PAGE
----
Andrew Langdon QC had never been a fan of HMCTS reform. Speaking as incoming chairman of the Bar in December 2016, he said that “justice has a human face and it’s not a face on a screen”.
Arguing against what he believed would be “virtual reality” courtrooms, the Bar chairman said barristers should not be “shy of standing up for the value of traditional human, physical, real, face-to-face contact in the delivery of justice by one of Her Majesty’s judges, seated one hopes not in a pop-up or a mobile court but a place where the majesty of the law is still discernible”.1
His audience could not have failed to notice that real courtrooms would require real barristers. Unsurprisingly, the barristers’ leader thought that this would be money well spent.
On a personal level, too, barristers are wary of change. One leading advocate, who described himself as a supporter of courtroom IT, said he found it easier to make notes with pen and paper while addressing a court. The barrister believed it would always be helpful for advocates and juries to have a paper copy of the core bundle — the most important documents and arguments in the case.2
But another defence counsel I spoke to in 2016 had invested in two pieces of equipment that offered the best of both worlds. One was an Apple MacBook — a laptop computer that allowed access to the online digital case file and anything else online. That was always open in front of him. Alongside it in court was an iPad Pro with an Apple Pencil — a stylus that enabled the barrister to make handwritten notes in the electronic equivalent of the distinctive blue courtroom notebooks that barristers like to use. Each case had its own such notebook. When the case was over, its notebook was uploaded to the defence area of the appropriate digital case file.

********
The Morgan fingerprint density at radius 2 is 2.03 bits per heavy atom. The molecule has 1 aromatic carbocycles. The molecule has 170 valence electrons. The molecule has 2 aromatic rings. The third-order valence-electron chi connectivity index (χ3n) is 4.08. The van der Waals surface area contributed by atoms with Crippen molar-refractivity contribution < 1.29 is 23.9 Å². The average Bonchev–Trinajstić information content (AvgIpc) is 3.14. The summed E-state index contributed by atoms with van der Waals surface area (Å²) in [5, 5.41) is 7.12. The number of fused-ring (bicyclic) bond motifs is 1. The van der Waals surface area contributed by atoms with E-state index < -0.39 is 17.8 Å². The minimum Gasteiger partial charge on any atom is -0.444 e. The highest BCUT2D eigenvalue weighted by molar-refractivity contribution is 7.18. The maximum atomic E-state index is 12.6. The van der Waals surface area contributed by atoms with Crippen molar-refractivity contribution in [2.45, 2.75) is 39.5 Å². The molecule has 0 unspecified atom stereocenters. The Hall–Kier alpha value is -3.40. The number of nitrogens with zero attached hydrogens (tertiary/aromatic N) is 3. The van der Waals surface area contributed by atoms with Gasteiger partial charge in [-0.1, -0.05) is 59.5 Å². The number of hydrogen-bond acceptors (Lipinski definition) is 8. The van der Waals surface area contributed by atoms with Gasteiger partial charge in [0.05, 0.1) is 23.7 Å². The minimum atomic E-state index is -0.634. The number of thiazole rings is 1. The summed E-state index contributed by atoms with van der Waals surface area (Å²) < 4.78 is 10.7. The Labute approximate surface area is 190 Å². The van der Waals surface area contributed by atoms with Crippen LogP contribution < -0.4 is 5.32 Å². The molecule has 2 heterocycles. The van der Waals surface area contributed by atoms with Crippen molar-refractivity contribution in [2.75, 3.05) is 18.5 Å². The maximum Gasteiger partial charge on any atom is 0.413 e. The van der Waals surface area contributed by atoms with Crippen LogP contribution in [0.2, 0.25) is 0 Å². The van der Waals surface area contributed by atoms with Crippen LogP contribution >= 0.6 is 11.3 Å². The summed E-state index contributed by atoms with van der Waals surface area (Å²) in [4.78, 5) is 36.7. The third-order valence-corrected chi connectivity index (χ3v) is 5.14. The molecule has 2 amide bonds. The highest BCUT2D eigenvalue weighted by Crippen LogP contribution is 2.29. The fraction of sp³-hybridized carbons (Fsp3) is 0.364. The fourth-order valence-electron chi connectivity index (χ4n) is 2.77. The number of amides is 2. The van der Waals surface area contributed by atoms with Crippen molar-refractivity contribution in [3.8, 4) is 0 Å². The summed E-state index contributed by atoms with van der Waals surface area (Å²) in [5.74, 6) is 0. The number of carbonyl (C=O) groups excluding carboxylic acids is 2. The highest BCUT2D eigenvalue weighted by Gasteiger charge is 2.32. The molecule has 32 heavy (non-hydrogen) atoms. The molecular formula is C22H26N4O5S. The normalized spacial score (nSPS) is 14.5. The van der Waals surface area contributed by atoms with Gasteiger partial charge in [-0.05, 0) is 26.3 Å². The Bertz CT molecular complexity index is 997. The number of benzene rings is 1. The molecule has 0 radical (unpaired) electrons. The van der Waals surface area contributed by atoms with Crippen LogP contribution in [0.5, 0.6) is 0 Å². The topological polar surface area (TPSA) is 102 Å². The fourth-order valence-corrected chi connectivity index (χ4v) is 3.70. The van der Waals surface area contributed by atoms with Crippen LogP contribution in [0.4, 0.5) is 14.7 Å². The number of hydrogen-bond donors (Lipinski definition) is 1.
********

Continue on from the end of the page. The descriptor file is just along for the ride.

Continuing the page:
There are still many outdated systems in use and, I fear, some outdated individuals. But sit in on a hearing of any significance in the High Court or above and you will see junior counsel tapping away on their laptops, taking full notes of the proceedings. It is by no means unusual to see lawyers and judges touch-typing in court — something that would have looked very eccentric just a few years ago.
Digitising the courts is going to happen; indeed, as I have tried to show, it is happening already. But that does not mean that HMCTS should be allowed escape public scrutiny. Delivering the Birkenhead lecture at Gray’s Inn in October 2017,3 Professor Dame Hazel Genn raised some important concerns.
Effective access to justice means more than the ability to complete an online form, she said. “It requires the ability to engage, to participate, to be dealt with by fair procedure and to receive a substantively just outcome.”
In her view, deciding cases in public benefits society. It reinforces respect for the law and can provide a framework for settling similar disputes in future. Although mediation may resolve cases, it does not necessarily deliver justice.